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In a divorce, who gets the dog?

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Wednesday, April 9th, 2008 at 7:22 am in Uncategorized.

The end of a relationship is always challenging, but for couples who share a dog it can be even more difficult.

The first book to offer expert advice, tips, case studies, worksheets and even some humor on this subject, “We Can’t Stay Together for the Dogs: Doing What’s best for Your Dog When Your Relationship Breaks Up,” by Jennifer Keene (T.F.H. Publications), hits the bookstores this month.

Some fast facts:

** The number of pet custody cases heard by courts is on the rise this decade and about 90 percent of reported cases are demanding custody of their dogs (5 percent cats).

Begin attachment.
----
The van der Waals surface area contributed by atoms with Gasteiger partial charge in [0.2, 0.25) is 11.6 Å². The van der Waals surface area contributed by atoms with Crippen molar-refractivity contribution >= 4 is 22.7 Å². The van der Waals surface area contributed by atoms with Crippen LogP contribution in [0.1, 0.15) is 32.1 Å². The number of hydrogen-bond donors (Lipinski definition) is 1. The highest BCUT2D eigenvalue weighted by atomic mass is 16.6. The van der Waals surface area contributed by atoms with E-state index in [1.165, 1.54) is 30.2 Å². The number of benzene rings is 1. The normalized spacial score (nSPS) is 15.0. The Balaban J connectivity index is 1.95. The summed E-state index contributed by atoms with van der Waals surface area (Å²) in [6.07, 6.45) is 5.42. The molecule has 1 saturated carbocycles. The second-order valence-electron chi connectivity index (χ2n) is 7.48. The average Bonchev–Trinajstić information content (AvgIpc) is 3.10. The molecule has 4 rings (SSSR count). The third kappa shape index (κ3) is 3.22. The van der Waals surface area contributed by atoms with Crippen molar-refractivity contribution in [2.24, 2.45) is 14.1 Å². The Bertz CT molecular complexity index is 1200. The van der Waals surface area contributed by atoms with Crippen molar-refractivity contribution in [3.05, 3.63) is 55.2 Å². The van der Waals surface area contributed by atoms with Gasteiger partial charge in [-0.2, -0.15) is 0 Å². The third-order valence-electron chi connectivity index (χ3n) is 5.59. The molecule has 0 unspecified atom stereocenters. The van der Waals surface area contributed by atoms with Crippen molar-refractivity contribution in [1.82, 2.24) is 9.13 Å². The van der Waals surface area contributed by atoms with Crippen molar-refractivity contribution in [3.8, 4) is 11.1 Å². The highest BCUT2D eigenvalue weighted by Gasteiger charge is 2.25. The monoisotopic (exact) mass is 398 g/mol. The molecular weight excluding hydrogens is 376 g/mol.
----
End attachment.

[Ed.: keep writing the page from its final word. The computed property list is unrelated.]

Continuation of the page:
** By law, in most states, dogs are considered property — like furniture.

** More than 74 million dogs are part of U.S. households.

** 40 percent of those households have two or more dogs in residence.

** An estimated 1 million dogs are named beneficiaries in their owners’ wills.

** 42 percent of dogs now sleep in the same bed as their pet parents — up from 34 percent in 1998.

** Half of all dog owners say they consider their pet’s comfort when buying a car; almost a third buy gifts for their dogs’ birthdays.

Keeping the dog’s best interests in mind, this user-friendly guide features step-by-step advice on key topics such as various custody arrangements; how-to decision making; what to do when multiple dogs are involved; preparing and budgeting household changes; plus training tips to help identify and deal with pet problem behaviors (like separation anxiety or re-house training).

If any of this applies to your own situation, you might find this book to be very helpful.

No sense in reinventing the wheel. /Gary

More about this book at:
http://www.tfhpublications.com/dog/we-cant-stay-together-for-the-dogs.htm

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